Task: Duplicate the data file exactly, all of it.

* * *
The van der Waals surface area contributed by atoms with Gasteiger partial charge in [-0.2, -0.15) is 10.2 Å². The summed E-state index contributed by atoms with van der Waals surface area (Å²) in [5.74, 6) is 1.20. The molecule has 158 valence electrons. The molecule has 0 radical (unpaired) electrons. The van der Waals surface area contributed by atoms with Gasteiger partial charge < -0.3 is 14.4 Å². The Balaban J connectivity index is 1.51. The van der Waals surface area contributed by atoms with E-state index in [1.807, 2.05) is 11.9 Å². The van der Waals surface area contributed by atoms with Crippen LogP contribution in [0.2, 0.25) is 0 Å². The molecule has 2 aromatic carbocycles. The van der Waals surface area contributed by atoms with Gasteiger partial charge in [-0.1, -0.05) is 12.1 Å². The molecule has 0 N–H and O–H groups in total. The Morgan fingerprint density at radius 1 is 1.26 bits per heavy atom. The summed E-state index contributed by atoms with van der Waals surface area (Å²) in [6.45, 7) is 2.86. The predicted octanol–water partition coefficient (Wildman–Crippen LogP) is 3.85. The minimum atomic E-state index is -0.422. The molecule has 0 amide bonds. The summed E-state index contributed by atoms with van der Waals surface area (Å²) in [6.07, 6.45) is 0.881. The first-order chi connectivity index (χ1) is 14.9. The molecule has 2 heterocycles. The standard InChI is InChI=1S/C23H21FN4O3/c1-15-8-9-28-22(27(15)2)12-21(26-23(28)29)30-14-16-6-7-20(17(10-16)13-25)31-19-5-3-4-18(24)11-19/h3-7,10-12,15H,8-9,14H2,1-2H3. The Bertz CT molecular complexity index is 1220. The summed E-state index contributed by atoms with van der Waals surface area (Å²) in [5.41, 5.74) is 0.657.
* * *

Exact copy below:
The van der Waals surface area contributed by atoms with Gasteiger partial charge in [-0.2, -0.15) is 10.2 Å². The summed E-state index contributed by atoms with van der Waals surface area (Å²) in [5.74, 6) is 1.20. The molecule has 158 valence electrons. The molecule has 0 radical (unpaired) electrons. The van der Waals surface area contributed by atoms with Gasteiger partial charge < -0.3 is 14.4 Å². The Balaban J connectivity index is 1.51. The van der Waals surface area contributed by atoms with E-state index in [1.807, 2.05) is 11.9 Å². The van der Waals surface area contributed by atoms with Crippen LogP contribution in [0.2, 0.25) is 0 Å². The molecule has 2 aromatic carbocycles. The van der Waals surface area contributed by atoms with Gasteiger partial charge in [-0.1, -0.05) is 12.1 Å². The molecule has 0 N–H and O–H groups in total. The Morgan fingerprint density at radius 1 is 1.26 bits per heavy atom. The summed E-state index contributed by atoms with van der Waals surface area (Å²) in [6.45, 7) is 2.86. The predicted octanol–water partition coefficient (Wildman–Crippen LogP) is 3.85. The minimum atomic E-state index is -0.422. The molecule has 0 amide bonds. The summed E-state index contributed by atoms with van der Waals surface area (Å²) in [6.07, 6.45) is 0.881. The first-order chi connectivity index (χ1) is 14.9. The molecule has 2 heterocycles. The standard InChI is InChI=1S/C23H21FN4O3/c1-15-8-9-28-22(27(15)2)12-21(26-23(28)29)30-14-16-6-7-20(17(10-16)13-25)31-19-5-3-4-18(24)11-19/h3-7,10-12,15H,8-9,14H2,1-2H3. The Bertz CT molecular complexity index is 1220. The summed E-state index contributed by atoms with van der Waals surface area (Å²) in [5.41, 5.74) is 0.657.